Prof. Zielinski went on to say that we have built trust with machines from a certain time. With this faith, machines have been evolving, becoming more and more intelligent or in other words, having more “external intelligence”. They began to draw, write, and compose, bridging the intellectual gap between them and us and thereby running increasingly parallel to our unique quality. We have become more confident in machines. We have projected our own needs and desires onto them. In the meantime, machines have been constantly pleasing and satisfying us. In a word, we share the world with machines. The growing intimacy between us and them has made it more impossible to deter the humanization of machines and the mechanization of humans. Machines, in turn, start to trust us. Prof. Zielinski presented a “trust machine” that he bought in 2005. Used as a Buddhist music player, it created an unspeakable atmosphere for listeners, making them feel like they were truly experiencing the chanting of a real Buddha that resided inside it. However, this is unfalsifiable. If you try to open it with the incentive to find the Buddha, the machine will no longer be usable. To keep it functioning, you have to trust it without any distracting thought of testing your hypothesis. Another instance of “trust machine” was the electronic ceremonial dedication machine in Southern European churches. It changed the traditional dedication manner, in which disciples bought candles to light up god’s residence, replacing candles with a button and electric lights. You can push the button to turn on the lights and leave money in boxes in front of the machine. Nevertheless, most people will not pay for the updated dedication ritual. In contrast, the machines trust their customers and will light up lights whether or not they are getting paid. From Prof. Zielinski’s standpoint, we need to have equal or higher confidence in and respect for machines, especially as they become more and more powerful today.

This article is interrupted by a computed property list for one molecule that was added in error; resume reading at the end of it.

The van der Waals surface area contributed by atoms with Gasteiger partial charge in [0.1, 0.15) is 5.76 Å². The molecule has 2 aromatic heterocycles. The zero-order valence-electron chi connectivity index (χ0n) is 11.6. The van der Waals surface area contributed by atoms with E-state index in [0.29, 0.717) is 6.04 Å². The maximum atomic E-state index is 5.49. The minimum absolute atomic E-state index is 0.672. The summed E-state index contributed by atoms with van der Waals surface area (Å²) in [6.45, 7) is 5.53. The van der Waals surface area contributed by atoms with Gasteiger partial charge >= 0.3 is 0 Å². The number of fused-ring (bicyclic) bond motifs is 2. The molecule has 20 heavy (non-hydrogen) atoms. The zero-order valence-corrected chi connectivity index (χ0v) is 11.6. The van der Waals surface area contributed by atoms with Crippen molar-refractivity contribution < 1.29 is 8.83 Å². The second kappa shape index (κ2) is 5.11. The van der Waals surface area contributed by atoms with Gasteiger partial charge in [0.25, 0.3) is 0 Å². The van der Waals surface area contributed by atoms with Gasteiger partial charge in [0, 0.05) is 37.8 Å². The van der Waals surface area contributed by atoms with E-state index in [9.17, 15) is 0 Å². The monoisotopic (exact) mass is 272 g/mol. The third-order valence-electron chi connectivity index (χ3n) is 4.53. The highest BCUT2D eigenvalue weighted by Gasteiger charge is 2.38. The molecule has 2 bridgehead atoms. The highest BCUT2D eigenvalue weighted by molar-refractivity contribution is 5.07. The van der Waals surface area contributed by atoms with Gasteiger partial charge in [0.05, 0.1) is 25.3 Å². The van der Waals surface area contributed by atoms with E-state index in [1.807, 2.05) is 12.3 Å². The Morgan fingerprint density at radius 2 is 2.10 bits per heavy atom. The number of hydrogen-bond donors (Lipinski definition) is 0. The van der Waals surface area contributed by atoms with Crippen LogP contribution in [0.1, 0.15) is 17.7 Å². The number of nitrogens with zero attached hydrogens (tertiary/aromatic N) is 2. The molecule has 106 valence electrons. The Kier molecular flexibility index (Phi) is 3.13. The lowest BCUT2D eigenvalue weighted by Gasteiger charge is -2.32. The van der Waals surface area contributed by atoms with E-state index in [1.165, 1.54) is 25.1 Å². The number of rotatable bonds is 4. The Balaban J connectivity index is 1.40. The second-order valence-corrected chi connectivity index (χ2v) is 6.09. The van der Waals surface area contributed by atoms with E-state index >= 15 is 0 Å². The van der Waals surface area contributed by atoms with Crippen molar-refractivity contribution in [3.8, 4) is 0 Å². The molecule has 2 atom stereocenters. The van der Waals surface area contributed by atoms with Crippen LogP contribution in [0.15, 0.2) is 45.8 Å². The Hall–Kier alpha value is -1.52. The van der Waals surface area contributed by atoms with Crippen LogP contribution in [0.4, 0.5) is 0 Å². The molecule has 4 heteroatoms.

Next, Prof. Zielinski discussed the four principles of Media Archaeology and Variantology. First and foremost, it should be globalized rather than Europe-centric. Second, it should be multi-faced and variegated rather than generalized. Third, it should be inclusive and cosmological rather than anthropocentric. Fourth, it should be multi-lineal and dynamic rather than unilineal. Based upon these principles, he established a virtual research institute called “the Institute of Southern and Eastern Modernity” (ISMs). Researchers of this institute disproved the existence of a single, dominant modernity and hoped to find alternatives or comparable theories for the view of Cultural History led by G.W.F Hegel. Prof. Zielinski who found that an increasing number of people are aware that the development of European culture itself is inextricably linked with regions in the East and South. Due to this relevance, the core of modernity cannot be discussed separately without mentioning the Eastern and Southern regions. He then displayed a highly sophisticated automatic machine from the ancient Muslim manuscript and offered a brief introduction to its operating principles as well as attainment. The “Future Archaeology” project that he is now conducting with his students has restored an “automatic player” by referencing the illustrations and descriptions in ancient manuscripts.
Afterwards, Prof. Zielinski showed a variety of achievements of the ancient industrial civilization, including the twentieth-century screaming automatic goblet, the public audiovisual time-measuring device, and the multicultural elephantine chiming clock, revealing that the technological or mechanical heritage that we attribute to European Renaissance in fact originates from Arab and Muslim cultures. In the end, he emphasized the operating principles and attainments of the “Water-Powered Armillary Sphere” designed by Su Song from the Song Dynasty and pointed out the essential quality of knowledge translation and exchange between different countries and regions. He said that we will find a lot of amazing things in the course of searching for past science and technology. We will return to the present with new findings and enter into a brand new future. In this process, the concept of “progress” seems to have disappeared. Past innovations become even more advanced and complex as compared to ours, which galvanize cultural humility. Finally, Prof. Zielinski ended this excursion to the world of the sacred machines with a manifesto that read “Let’s go back to the future!”
Text by Zhang Chi, translated by Paris Yang and edited by Sue/CAFA ART INFO
Photo by CAFA Art Museum